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Date:   Thu, 17 Dec 2020 10:20:37 -0800
From:   Jakub Kicinski <kuba@...nel.org>
To:     Baruch Siach <baruch@...s.co.il>
Cc:     "David S. Miller" <davem@...emloft.net>,
        Jonathan Corbet <corbet@....net>, netdev@...r.kernel.org,
        linux-doc@...r.kernel.org,
        Ulisses Alonso CamarĂ³ <uaca@...mni.uv.es>
Subject: Re: [PATCH net 2/2] docs: networking: packet_mmap: don't mention
 PACKET_MMAP

On Tue, 15 Dec 2020 18:51:17 +0200 Baruch Siach wrote:
> Before commit 889b8f964f2f ("packet: Kill CONFIG_PACKET_MMAP.") there
> used to be a CONFIG_PACKET_MMAP config symbol that depended on
> CONFIG_PACKET. The text still refers to PACKET_MMAP as the name of this
> feature, implying that it can be disabled. Another naming variant is
> "Packet MMAP".
> 
> Use "PACKET mmap()" everywhere to unify the terminology. Rephrase the
> text the implied mmap() feature disable option.

Should we maybe say AF_PACKET mmap() ?

> -In Linux 2.4/2.6/3.x if PACKET_MMAP is not enabled, the capture process is very
> -inefficient. It uses very limited buffers and requires one system call to
> -capture each packet, it requires two if you want to get packet's timestamp
> -(like libpcap always does).
> +In Linux 2.4/2.6/3.x non mmap() PACKET capture process is very inefficient. It

We can drop the references to versions. Kernels older than 2.4 are
prehistoric, and we have 4.x and 5.x now.

> +uses very limited buffers and requires one system call to capture each packet,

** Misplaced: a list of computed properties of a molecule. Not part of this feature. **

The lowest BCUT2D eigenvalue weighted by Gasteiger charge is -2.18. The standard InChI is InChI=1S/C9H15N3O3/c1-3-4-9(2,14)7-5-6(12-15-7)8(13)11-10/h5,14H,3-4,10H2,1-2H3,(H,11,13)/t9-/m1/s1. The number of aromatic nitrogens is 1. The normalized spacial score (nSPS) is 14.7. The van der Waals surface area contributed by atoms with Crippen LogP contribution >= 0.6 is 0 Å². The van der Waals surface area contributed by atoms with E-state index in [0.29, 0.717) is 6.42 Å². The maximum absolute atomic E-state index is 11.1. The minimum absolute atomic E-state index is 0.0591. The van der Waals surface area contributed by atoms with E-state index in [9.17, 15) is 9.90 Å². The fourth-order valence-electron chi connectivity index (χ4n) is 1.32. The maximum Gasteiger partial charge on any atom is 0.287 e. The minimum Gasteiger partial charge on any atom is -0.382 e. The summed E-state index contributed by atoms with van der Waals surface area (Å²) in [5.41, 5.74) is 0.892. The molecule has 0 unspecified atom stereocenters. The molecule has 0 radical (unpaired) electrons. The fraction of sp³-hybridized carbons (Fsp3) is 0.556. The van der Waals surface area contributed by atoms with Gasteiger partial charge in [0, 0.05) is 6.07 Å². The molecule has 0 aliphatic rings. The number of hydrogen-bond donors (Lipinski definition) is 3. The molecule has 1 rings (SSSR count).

> +it requires two if you want to get packet's timestamp (like libpcap always
> +does).

Would it be possible to avoid re-flowing the existing text. IMHO it's
okay if we end on a short line, and it makes the diff easier to review.

> -In the other hand PACKET_MMAP is very efficient. PACKET_MMAP provides a size
> -configurable circular buffer mapped in user space that can be used to either
> -send or receive packets. This way reading packets just needs to wait for them,
> -most of the time there is no need to issue a single system call. Concerning
> -transmission, multiple packets can be sent through one system call to get the
> -highest bandwidth. By using a shared buffer between the kernel and the user
> -also has the benefit of minimizing packet copies.
> +In the other hand PACKET mmap() is very efficient. PACKET mmap() provides a

While at it - "on the other hand"?

> +size configurable circular buffer mapped in user space that can be used to
> +either send or receive packets. This way reading packets just needs to wait for
> +them, most of the time there is no need to issue a single system call.
> +Concerning transmission, multiple packets can be sent through one system call
> +to get the highest bandwidth. By using a shared buffer between the kernel and
> +the user also has the benefit of minimizing packet copies.
>  
> -It's fine to use PACKET_MMAP to improve the performance of the capture and
> +It's fine to use PACKET mmap() to improve the performance of the capture and
>  transmission process, but it isn't everything. At least, if you are capturing
>  at high speeds (this is relative to the cpu speed), you should check if the
>  device driver of your network interface card supports some sort of interrupt

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